reli 332/458 | religion, identity, community |course outline quot;the kataragama pilgrimage:...
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RELI 332/458 | Religion, Identity, Community |Course out l ine Lecturer : Ben jamin Schontha l , ben . s chontha l@otago .a c .nz , 97 Albany St . , Of f i c e 107
Course Overview How does religion shape collective identities? How do political communities impact religion? This paper explores the complicated interweaving of religion, identity, and poltiics in the modern world using examples from Asia, America and Europe.
The course follows two directions of inquiry. The first half of the course explores how particular
technologies of religion (e.g., ritual, myth, symbols, bodily practices) shape our understandings of social sameness and difference. (For example, how exactly does ritual help to construct communal identites?) The second half of the course examines how key aspects of modern political communities (e.g., nationalism, multiculturalism, secularism, religious freedom) shape understandings of religion, religiosity, religious difference and religious harmony. Classes will combine consideration of theory with specific case studies. (Some case studiese.g. those of Sri Lanka, Bali and South Africawill be looked at in multiple classes so that students can build up familiarity with the history, politics and religions there.) The course considers a variety of major themes including ritual action, mythic discourse, bodily discipline, globalization, rationalization, law and religion, secularism, religious freedom, multiculturalism, secularism, commodification of religion and religious diversity.
The course learning objectives:
To familiarise students with the range of ways in which religious identities are forged, maintained, and defended in the contemporary world.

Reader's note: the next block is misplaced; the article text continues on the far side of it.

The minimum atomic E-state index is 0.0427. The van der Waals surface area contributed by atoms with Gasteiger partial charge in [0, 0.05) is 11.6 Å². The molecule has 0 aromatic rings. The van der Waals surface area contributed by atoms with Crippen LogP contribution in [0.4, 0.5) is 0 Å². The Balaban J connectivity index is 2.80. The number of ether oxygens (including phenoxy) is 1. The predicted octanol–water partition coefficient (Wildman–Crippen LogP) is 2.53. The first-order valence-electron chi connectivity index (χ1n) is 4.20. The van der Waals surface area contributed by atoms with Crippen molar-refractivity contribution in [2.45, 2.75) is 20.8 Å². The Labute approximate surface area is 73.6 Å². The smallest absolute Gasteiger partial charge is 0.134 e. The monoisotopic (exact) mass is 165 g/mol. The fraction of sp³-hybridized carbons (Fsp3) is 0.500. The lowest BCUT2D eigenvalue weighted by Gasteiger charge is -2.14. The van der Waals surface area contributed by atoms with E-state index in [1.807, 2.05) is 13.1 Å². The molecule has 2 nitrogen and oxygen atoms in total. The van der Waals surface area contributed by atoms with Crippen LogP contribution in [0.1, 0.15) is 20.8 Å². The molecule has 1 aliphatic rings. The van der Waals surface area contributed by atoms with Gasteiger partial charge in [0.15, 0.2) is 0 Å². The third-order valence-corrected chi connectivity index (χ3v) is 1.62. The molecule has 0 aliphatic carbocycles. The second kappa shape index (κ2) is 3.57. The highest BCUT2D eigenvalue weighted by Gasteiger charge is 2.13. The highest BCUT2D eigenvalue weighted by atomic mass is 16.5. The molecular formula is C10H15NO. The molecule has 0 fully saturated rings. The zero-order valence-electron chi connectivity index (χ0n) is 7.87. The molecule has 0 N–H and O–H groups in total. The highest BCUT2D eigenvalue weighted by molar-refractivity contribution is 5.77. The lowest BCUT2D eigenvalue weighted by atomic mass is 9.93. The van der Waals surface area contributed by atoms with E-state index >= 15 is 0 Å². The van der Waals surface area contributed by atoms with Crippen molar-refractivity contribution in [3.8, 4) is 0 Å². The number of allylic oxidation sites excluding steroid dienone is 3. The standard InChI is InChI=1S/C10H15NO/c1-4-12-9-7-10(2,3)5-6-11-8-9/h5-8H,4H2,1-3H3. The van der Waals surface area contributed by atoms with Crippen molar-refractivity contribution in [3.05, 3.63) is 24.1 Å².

To introduce students to the ways in which scholars have understood religious communities and identities.
To help students consider the ways in which contemporary economic, political and legal cultures shape the ways in which we engage with and understand religious identity.
To encourage students to critically and creatively engage with this scholarly literature. To develop student skills in reading, research, and writing of academic essays. To develop students academic autonomy, that is, the capability to develop frameworks for
the undertaking of research and the confident presentation of findings. To allow students to develop their advanced research skills by preparing a project on a
Assessments for RELS 332: 1 x 750 Word Outline (10% of total marks) 1 x 3500 Word Essay (40%) 1 x Exam (50%) RELS 332 Outline, Essay, Exam:
You will be asked to write a 3500-word essay on a topic of your choosing. The essay should investigate aspects of contesting, defining, reshaping or constructing religious identity in one particular context. You will submit a 750-word outline for this essay ahead of time. Marking rubrics for the essay will be discussed in detail in class, along with essay writing skills.
Exam: There will be a final exam administered by the examinations office. The exam will count for 50%
of your marks and will contain short answer and essay questions based on the readings and lectures. The purpose of the exam is to assess whether or not you have done the readings and come to class.
Assessments for RELS 458: 1 x 4000 Word Essay (50%) 1 x 4000 Word Essay (50%) Essays for RELS 458 can be on a topic of your choosing, providing they engage in some way with the
themes of the course.
OUTLINE OF LECTURES
July 10th - Week 1 Idem , Identities, Religious Identities Sen, Amartya. Identity and Violence: the illusion of destiny. Norton, 2006. Pp. 18-39. Galanter, M. A Dissent on Brother Daniel, Commentary Vol. 36, No. 1, pp. 10-17 (July, 1963). July 17th - Week 2 Collectivity and Communitas: Ritual, Pilgrimmage and the Preservation of Society Durkheim, Emile. The Elementary Forms of Religious Life. Translated by Karen E. Fields. New York:
Free Press, 1995. Pp 216-225. Turner, Victor. The Ritual Process. Ithaca: Cornell University Press, 1968. Pp. 94-107. Pfaffenberger, Bryan. "The Kataragama Pilgrimage: Hindu-Buddhist Interaction and Its
Significance in Sri Lanka's Polyethnic Social System." The Journal of Asian Studies 38, no. 2 (1979): 253-270
LaFleur, William. "Points of Departure: Comments on Religious Pilgrimage in Sri Lanka and
Japan." Journal of Asian Studies 38, no. 2 (1979): 271-81 July 24th - Week 3 Narrative, Genealogy and Authority: Origin Myths and the Social
Charter Malinowski, Bronislaw. Myth in Primitive Psychology. In A Reader in the Anthropology of Religion.